The 31st Skopje International Book Fair drew to a close this week, and information about the event remains scarce, but hopes were high that visitor numbers would exceed the record 45,000 that attended the 2018 edition.

This year the 8-day event, somewhat overshadowed by the Thessaloniki International Book Fair in Greece and the Turin International Book Fair in Italy, had Hungary as guest of honour and alongside the Hungarian contingent were 70 publishers from Denmark, Albania, Serbia and Kosovo, joining the North Macedonian hosts.

A pre-event press release from Sanja Kondarko, Skopje Fair project manager in charge of the Book Fair, said,

Considering the national interest and significance of the Book Fair, we expect active participation of the Ministry of Culture.

The fair was to have been opened by Minister without Portfolio Zoran Shapurikj and Skopje Fair Executive Director Daniela Gligorovska, with Sonja Stojmenska-Elsezer, President of the Writers’Association, one of the speakers.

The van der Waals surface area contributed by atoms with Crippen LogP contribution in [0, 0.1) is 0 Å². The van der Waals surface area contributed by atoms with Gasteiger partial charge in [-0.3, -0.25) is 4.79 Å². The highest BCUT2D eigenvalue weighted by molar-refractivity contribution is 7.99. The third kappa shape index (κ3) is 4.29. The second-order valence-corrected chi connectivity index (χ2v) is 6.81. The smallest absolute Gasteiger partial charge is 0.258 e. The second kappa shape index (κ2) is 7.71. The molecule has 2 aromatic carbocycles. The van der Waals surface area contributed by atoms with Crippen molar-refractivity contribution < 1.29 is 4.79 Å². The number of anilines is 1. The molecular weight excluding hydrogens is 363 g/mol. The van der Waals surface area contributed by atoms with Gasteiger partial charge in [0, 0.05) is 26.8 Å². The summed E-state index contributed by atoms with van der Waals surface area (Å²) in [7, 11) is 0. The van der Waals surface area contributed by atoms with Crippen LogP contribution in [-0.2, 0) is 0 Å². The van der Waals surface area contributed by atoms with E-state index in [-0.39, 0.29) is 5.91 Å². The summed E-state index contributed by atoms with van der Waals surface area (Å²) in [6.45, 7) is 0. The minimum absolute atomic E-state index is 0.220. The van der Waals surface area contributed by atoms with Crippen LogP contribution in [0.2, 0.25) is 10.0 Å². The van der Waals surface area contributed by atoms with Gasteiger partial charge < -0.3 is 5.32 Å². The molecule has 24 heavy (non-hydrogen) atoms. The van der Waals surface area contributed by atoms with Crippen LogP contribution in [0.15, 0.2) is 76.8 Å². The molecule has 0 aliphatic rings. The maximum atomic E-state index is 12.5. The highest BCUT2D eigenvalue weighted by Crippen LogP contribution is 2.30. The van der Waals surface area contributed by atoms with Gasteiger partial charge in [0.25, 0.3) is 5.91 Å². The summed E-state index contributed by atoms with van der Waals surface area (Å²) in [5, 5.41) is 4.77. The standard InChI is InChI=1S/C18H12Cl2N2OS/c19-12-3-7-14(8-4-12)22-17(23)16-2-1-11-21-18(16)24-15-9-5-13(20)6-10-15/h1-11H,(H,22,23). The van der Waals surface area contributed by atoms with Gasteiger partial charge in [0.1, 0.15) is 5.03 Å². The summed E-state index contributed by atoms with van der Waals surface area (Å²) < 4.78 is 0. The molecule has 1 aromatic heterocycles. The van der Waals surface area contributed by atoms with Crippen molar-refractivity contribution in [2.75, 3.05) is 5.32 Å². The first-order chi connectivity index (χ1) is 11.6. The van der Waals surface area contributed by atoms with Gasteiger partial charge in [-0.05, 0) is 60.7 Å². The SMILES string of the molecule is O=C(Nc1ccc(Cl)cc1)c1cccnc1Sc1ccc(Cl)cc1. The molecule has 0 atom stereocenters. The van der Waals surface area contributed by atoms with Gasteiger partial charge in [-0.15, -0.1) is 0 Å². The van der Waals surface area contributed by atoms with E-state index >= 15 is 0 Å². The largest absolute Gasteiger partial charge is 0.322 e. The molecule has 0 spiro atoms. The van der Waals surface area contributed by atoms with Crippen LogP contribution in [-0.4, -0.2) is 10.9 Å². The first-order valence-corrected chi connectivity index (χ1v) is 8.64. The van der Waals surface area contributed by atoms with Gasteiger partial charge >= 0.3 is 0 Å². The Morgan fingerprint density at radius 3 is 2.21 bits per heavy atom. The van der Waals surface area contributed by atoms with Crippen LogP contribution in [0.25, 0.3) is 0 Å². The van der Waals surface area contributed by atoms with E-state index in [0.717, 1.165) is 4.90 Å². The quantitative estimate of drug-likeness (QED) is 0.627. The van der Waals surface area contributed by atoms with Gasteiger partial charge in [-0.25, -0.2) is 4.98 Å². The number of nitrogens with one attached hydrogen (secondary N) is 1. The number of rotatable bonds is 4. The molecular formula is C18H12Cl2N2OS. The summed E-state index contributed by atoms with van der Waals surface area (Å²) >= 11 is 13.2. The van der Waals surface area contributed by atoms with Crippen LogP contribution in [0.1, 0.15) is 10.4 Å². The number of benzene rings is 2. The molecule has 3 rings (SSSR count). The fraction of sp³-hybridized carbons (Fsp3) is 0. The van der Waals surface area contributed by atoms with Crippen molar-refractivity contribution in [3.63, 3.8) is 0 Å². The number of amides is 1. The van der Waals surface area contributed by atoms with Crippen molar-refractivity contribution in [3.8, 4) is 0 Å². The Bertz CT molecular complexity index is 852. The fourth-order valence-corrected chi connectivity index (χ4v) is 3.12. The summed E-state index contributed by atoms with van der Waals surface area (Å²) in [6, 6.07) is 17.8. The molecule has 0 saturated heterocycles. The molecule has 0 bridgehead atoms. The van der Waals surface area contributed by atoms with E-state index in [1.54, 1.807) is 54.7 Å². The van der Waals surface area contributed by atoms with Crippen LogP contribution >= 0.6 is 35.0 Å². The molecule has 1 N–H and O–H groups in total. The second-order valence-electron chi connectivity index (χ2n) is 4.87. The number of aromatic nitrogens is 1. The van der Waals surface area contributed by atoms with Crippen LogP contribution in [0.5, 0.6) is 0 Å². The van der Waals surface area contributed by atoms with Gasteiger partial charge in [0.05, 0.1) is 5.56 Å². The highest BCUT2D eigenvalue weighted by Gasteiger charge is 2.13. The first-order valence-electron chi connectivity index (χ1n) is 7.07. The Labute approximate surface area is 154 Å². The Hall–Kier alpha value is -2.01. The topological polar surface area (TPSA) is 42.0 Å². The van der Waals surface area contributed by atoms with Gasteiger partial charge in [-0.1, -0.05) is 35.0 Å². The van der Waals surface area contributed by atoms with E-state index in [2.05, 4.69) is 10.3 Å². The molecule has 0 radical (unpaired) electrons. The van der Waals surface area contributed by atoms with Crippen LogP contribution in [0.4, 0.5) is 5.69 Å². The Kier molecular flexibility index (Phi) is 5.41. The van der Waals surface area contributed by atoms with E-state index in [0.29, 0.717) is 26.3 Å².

The event happened days after the country’s first ever Macedonian Language Day, a new public holiday, which was on May 5, the anniversary of the day in 1945 when the Macedonian alphabet was officially adopted.

North Macedonia was formally known as Macedonia after the Yugoslav federation broke up in the 1990s, and was called by some Fyrom, but the title Macedonia caused problems with neighbouring Greece, which has a region called Macedonia.

The country is since February 2019 officially North Macedonia, but the language and people are just Macedonian, and the book fair avoided becoming embroiled in the debate by adhering to its title of the Skopje International Book Fair.

I’ll update this article as and when any further information about the Skopje fair emerges.

Meanwhile this post serves as a reminder that bookish events are happening all around the globe even if the western publishing industry doesn’t deem them worth covering.